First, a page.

Solara loves spending time outside - she's now 17 months old!

Lots of good produce this year! 

First time trying sweet potatoes.  They were huge!

Its that time of year where the west interior bottles light up.

Tap system installed with natural refrigeration!  This Earthship proudly pours Hopshire brews.

Firewood split and stacked!

We got a decent amount done on the wood-fired oven exterior.  Hopefully we can finish this up next spring.

Time to start cooking with wood again!

We built our hen-mobile and meat chicken tractor this year.

The tractor currently houses 11 turkeys.

We've moved all of the potted citrus inside for the winter....winter tomatoes just starting to form.

Our "in-ground" mandarins are starting to turn orange.

Saturday, March 28, 2015

Spring Update

We are very happy to see spring approaching.  Its been a cold, snowy, polar-vortex winter here in the Northeast.  The Earthship kept us warm though.  Many people and municipalities experienced burst or frozen water pipes this winter....far above average.  We, however, didn't have a problem in that department.  We had a day of -25 wind chill but it was sunny so the greenhouse was over 80F.  We burned about 2 full cords of wood in the wood-fired oven this winter for cooking and to bring the temp. inside above 70F.  The exterior earth-bermed hoop house performed OK but still dropped into the upper teens inside on the really cold nights.  Its currently on par with Zone 8 but I think i can tweak a couple things this summer to make it better next winter.  I'm excited to grow vegetables and root crops in there this year

25 hens have started laying lots of eggs.

Herbs and sown seeds.  We had tomatoes into Jan last year and plan to grow a lot of annuals alongside the various citrus and avocado.   Between the greenhouse and exterior hoop house should give us some serious food come harvest.

This spring we plan to finish up the remaining plastering jobs inside.  

Under the wood-fired oven proved to be a great place to start seeds.

Solara Jade....9 months in, 9 months out.

50 meat chickens!  First of 3 rounds this year for our newest endeavor: Tapped Earth Farm!  Follow us at http://www.facebook.com/tappedearth for the latest news and pictures.

Wednesday, December 10, 2014

Want to Spend the Night?

Our Earthship B&B is back up and running with select dates February-June and any date July-August!  This includes a full tour and our time to answer any questions you may have, and a home-cooked breakfast for you the following morning:

Friday, November 14, 2014

Autumn Update

As we creep into winter, I am reminded how awesome the thermal properties of an Earthship are.  The low sun quickly heats the place right up.  On overcast days, we start a fire in the wood-fired oven.  We cook in it a lot though so its pretty much on every day.  The oven-powered radiant-heat floor in the back hallway keeps the granite slabs in the floor hovering around 80 degrees - warming the rest of the 'Ship.  This saves us around $3000 a winter on heating costs.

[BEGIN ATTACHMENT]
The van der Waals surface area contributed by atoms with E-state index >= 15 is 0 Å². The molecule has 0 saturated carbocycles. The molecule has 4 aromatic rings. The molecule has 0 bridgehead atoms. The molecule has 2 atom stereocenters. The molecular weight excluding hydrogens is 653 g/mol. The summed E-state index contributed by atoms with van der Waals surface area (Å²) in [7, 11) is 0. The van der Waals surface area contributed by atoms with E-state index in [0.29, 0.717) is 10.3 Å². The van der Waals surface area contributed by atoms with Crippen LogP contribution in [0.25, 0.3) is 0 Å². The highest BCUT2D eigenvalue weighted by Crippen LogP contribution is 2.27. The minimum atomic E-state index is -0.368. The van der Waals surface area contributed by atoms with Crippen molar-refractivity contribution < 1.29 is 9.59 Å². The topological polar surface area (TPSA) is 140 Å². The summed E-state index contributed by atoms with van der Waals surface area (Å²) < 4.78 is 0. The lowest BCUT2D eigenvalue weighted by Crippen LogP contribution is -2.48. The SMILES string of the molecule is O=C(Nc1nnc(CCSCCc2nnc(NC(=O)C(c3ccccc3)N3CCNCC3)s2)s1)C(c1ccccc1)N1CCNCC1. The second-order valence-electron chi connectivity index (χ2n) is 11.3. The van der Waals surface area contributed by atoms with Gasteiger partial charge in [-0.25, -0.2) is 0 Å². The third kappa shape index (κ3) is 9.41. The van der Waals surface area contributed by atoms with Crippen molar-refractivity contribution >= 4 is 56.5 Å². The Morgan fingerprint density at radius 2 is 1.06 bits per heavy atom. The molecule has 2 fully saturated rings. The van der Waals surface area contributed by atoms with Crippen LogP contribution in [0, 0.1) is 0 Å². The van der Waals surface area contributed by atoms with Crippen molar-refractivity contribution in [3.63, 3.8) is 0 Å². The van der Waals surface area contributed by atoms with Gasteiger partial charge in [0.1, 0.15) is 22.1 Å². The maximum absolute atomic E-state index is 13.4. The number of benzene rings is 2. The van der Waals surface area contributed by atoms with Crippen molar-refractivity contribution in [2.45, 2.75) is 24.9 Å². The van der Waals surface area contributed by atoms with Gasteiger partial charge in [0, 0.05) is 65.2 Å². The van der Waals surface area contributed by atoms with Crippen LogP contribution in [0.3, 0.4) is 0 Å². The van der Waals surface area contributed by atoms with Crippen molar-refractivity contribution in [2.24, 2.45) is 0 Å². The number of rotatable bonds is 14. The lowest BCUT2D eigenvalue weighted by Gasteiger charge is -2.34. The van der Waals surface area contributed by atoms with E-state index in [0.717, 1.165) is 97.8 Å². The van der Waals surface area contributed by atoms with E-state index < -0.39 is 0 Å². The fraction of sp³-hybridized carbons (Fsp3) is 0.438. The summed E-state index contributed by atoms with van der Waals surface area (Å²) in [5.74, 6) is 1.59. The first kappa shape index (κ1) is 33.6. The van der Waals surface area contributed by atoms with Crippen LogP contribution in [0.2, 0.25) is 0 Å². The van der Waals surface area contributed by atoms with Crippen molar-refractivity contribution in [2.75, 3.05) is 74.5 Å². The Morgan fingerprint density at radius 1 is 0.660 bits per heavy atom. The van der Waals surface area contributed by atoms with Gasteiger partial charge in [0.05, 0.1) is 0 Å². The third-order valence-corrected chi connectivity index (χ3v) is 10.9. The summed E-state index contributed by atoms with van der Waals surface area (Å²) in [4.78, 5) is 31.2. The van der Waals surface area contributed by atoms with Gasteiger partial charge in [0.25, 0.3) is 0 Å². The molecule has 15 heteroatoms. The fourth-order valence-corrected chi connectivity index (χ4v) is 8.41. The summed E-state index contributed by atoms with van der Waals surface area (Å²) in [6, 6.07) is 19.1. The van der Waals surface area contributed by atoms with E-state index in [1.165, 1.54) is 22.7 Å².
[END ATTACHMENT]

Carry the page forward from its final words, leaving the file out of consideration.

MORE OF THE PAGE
In the greenhouse, we're raising this year's batch of egg-layers.  They'll be laying in March.

The exterior greenhouse is pretty much done (done enough for the winter anyway). I need to thank Courtney DeVoe for putting in overtime taking care of Solara while I finished it up. Early data suggests roughly an 8 degree difference in nighttime temperature between the South-end entryway and the earth-bermed tirewall North end. I'm looking forward to seeing how it performs in sub-zero temps. My cold-hardiest citrus (navel orange and mandarin) are already planted at the south end. They can handle down to mid-upper 20s. At the North end will be the more sensitive citrus (Limes and Grapefruit) to take advantage of the passive geothermal heat.
 In the end we used 150 tires, about 2000 cans, and about 2000 glass bottles. Thanks to everyone that saved us bottles. This is also the beginning of a multi-phase farming experiment that will hopefully help establish a college fund for Solara.

The chicks have been moved into the exterior greenhouse until they are big enough to ride out the rest of the winter in the coop.

Sunday, October 5, 2014

Summer Update

Solara loves to bounce now - 4 months old!

The indoor garden is much more lucrative than the outdoor.

The lemons are just starting to turn!  (Pretty stoked about this.)

The greenhouse has turned into a huge project.  I am scrambling to get the thing enclosed by sub-freezing temps.

The main holdup is acquiring bottles.  I'll go through close to 3,000 by the end.

This year, I will only be overwintering a navel orange and a mandarin - my 2 cold-hardiest.  If they survive I'll plant lemon and lime cultivars as well.  Since there will be no additional heat source, I have no idea how this will work.
My favorite flower so far.